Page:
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Geesh, Josephine, how do you know that about Tradescantia, by observation, or have you read something... sounds like a reasonable explanation.

Thanks, Josephine, I guess I'm an overachiever where weed control is an issue... I always have the feeling that they will take hold and I won't be able to do anything about them. There are several in my garden now that are pretty invasive and tenacious, especially with our herbicide laws, with which I'm not in total agreement.


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RE: My garden this morning

Luckyladyslipper,

I'm not really knowledgable on the subject but I don't think seedlings are a true replica of the mother plant, just like the mother of a human being doesn't produce a replica of herself. A human mother with the same father produces offspring that are not identical because of natural selection, wherby each offspring acquires different attributes from each parent. I'm led to believe this is the same with hostas.

This is what I have learned as a member of this site: the pod parent is the mother and the pollen parent is the father and the bees do the crosspollinating. What I find fascinating is that some mother hostas can produce offspring/ seedlings by using her own pollen ( with the help of bees). The offspring, then states that his/her parentage is "mother hosta selfed".

I'm not certain about this but it's my assumption that a seedling under a certain plant may be able to assume that the mother plant nearby is the pod/mother parent. A question that I have wanted to pose is how do you determine the father/pollen parent from an open pollinated hosta. For example, is it possible for a bee to pollinate from one end of the yard to the next or is it more likely that the pollen parent/ father is close by?

Help, I'm a real novice on this subject.


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lol luckladyslipper. The old saying is you may only have one mother but who knows the father. Is this where the saying is ":who's your daddy?"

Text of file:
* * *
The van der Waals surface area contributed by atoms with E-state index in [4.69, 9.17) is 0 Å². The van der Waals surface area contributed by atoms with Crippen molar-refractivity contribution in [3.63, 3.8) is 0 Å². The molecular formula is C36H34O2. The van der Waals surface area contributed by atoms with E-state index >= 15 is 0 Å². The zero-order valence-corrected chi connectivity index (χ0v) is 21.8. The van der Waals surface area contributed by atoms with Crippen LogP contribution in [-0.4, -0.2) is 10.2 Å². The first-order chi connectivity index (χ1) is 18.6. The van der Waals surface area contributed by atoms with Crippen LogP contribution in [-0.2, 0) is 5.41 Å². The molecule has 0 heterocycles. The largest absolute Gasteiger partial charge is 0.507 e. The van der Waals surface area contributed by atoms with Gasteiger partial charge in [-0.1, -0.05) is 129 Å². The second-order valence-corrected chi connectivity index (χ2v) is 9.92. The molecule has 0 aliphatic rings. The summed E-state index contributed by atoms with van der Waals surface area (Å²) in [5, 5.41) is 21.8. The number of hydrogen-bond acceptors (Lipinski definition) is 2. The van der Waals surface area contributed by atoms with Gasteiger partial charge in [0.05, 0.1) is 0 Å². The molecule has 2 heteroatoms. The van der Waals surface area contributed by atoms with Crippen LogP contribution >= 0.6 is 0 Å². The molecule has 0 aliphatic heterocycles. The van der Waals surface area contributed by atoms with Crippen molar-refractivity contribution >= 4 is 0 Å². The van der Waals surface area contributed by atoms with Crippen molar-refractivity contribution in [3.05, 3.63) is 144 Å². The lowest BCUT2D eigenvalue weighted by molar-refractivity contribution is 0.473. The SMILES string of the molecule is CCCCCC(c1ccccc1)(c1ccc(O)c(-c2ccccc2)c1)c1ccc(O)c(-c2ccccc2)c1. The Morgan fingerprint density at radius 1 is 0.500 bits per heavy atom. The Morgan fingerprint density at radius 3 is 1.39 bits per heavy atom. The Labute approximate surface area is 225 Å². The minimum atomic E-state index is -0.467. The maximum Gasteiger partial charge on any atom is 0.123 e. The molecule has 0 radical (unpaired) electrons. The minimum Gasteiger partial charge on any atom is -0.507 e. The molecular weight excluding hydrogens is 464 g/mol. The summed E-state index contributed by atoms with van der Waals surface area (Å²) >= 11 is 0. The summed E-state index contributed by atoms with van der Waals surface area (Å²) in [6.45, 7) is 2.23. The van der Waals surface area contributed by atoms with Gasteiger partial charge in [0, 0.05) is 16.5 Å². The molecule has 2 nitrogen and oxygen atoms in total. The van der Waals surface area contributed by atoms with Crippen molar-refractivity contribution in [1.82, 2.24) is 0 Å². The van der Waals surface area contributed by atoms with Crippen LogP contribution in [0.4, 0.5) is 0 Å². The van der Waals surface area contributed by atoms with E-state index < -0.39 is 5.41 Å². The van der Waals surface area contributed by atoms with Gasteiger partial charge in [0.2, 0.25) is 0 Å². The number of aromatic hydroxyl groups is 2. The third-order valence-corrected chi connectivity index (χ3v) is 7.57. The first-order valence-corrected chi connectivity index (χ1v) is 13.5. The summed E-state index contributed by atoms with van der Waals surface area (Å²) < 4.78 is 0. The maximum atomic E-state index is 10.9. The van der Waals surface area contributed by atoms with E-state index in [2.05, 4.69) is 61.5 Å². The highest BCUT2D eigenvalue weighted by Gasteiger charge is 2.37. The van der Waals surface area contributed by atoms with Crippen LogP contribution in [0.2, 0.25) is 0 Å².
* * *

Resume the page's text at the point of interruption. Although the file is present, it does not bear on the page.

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Thanks for the garden tour.

Beverly


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RE: My garden this morning

One version is "It is a wise child who knows his own father."

But the one I like, and I hope DonB gets to use it, is
HOOSIER DADDY. I think it is a priceless pun and a perfect hosta name.


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RE: My garden this morning

Thanks for all the awesome photos from your gardens! Your hostas are quite lovely, irawon. I have some seedlings growing as well where I've left the scapes and seed pods in place when the flowers are finished. I have a hard time pulling them out, and I leave the ones I think are pretty. There are some hostas that are known for producing more streaked seedlings (I believe Korean Snow and William Lachman are a couple that fit that description. I used to have them both, but I don't think they survived for me. I also have a species hosta that has seedlings that look just like the mother plant (kikutii). I think Ventricosa does the same. Often seedlings don't favor the plant that the seeds came from much if at all. I especially like yellow and blue seedlings!


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RE: My garden this morning

Irawon, I've loved tradescantias for many, many years. My comments/observations are from experience with growing them in my own garden and from what I've learned from reading my books and magazines. Have always been crazy about perennials. I still have not picked up any annuals this year, likely won't. I have colour everywhere in my yard regardless. I'm just a very enthusiastic gardener - perennial gardener.

Years ago when I dreamt of owning my own nursery, I kept repeating an acronym for a name in my head...PLC...which stands for Perennial Loving Care. :-)


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Mocc, Hoosier Daddy is almost back to being a Hoosier Harmony. No big surprise, but still, kind of a bummer. Sorry, Mocc. However, I'll send you a piece of gold Earth Angel as a consolation/apology gift, if you would like. It would be my pleasure. What is hosta happiness without it being shared. I'll just grow it out until fall, and send you an eye when the weather is cooler. I just took some pics of it. I'll start a new thread for it after I transfer the pics to my PC.

Don B.


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Lavendargirrl,